As she kept her fire trained on Trump throughout the entire speech, Clinton was speaking to several different audiences at once.
“I think that speech was basically appealing to independents and Republican who are turned off by Trump,” said Larry Korb, a former Pentagon official under Ronald Reagan who now works for the liberal Center for American Progress.
Korb cited Republican foreign policy elites like Robert Kagan and Bill Kristol, who dislike Trump so much they’re either backing Clinton or hoping for a third-party candidate to enter the race. This was an attempt to fully discredit Trump by demonstrating that he is, as Clinton said, "temperamentally unfit to hold an office that requires knowledge, stability and immense responsibility."
Other parts of her message seemed tailored for swing voters in the handful of states that will decide the election, like Ohio and Florida. “We cannot put the safety of our children and grandchildren in Donald Trump’s hands. We cannot let him roll the dice with America,” Clinton said, one of several times she invoked voters' children.
Finally, much of her message -- delivered in California just days before voters head to the polls in a tight Democratic primary there -- seemed intended for the wide swath of Democrats who are still not sold on Clinton.
The Democratic front-runner was trying to say she is uniquely qualified to go after Trump, thanks to her experience as secretary of state, said Heather Hurlburt, a veteran Democratic foreign policy hand and speechwriter.
“If you find Trump obnoxious, bigoted, scary and you watch some of the red meat clips in there, that's going to be highly motivating to get out to the polls next week,” Hurlburt said. “All of which is interestingly an implicit critique of [Bernie] Sanders.”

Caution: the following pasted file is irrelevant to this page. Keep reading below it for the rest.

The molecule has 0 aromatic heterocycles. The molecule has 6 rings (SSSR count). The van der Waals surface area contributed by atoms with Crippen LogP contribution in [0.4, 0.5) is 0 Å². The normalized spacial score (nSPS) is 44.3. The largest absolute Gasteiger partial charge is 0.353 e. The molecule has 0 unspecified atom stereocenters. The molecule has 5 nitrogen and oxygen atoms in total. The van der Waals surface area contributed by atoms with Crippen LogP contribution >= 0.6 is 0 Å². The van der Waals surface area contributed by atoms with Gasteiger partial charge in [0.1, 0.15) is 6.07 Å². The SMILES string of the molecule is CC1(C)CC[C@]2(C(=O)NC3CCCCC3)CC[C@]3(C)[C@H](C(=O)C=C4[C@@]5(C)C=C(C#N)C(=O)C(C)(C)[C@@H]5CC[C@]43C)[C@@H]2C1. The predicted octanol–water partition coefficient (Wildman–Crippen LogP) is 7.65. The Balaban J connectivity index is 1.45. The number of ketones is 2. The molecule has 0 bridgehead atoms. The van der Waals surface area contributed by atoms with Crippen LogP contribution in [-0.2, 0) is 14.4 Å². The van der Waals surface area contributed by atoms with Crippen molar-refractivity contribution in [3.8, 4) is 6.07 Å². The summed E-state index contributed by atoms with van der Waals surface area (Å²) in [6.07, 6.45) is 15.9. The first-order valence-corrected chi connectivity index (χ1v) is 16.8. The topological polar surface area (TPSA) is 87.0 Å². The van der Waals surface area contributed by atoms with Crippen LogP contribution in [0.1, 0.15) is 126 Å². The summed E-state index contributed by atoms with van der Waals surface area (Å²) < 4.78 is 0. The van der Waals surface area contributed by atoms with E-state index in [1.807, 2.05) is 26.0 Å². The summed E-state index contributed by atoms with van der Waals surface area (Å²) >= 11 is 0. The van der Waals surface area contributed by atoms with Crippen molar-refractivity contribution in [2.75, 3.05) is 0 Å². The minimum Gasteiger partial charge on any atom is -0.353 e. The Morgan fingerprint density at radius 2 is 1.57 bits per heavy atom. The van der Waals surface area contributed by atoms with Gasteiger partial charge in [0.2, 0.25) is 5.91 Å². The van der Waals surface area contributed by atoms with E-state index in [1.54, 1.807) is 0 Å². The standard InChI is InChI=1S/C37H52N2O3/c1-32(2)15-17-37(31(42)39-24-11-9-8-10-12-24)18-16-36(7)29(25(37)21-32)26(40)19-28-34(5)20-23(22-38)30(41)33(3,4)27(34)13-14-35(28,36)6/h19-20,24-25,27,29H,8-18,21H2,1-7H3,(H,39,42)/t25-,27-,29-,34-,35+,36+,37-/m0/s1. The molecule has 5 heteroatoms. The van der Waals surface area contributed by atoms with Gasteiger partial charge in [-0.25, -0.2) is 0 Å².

Indeed, the benefits of taking on Trump regarding international affairs are obvious for Clinton.
But there is also a risk that, by appealing to people like Bill Kristol and defending a muscular global role for America on the world stage, Clinton feeds Sanders supporters’ suspicions about her foreign policy.
Clinton began her speech by saying the election is “a choice between a fearful America that’s less secure and less engaged with the world. And a strong, confident America that leads to keep our country safe and our economy growing.”
Sanders supporters, like Trump’s, are highly skeptical of America's internationalist engagement.
According to Pew analysis of survey data, Sanders supporters are less likely than other Democrats to say the U.S. should help other countries deal with their problems, and more likely to say the U.S. involvement abroad actually makes things worse as better. Likewise, according to Pew, Trump supporters are more likely than other Republicans to say the U.S. does too much in solving the world’s problems.
That might help explain why Clinton mostly focused on attacking Trump’s temperament and character, rather than his overall foreign policy philosophy.
“As far as I could see, I don't think she alienated any of the people who might be supporting Bernie on foreign policy,” said Korb, whom the Sanders campaign has listed as a foreign policy advisor.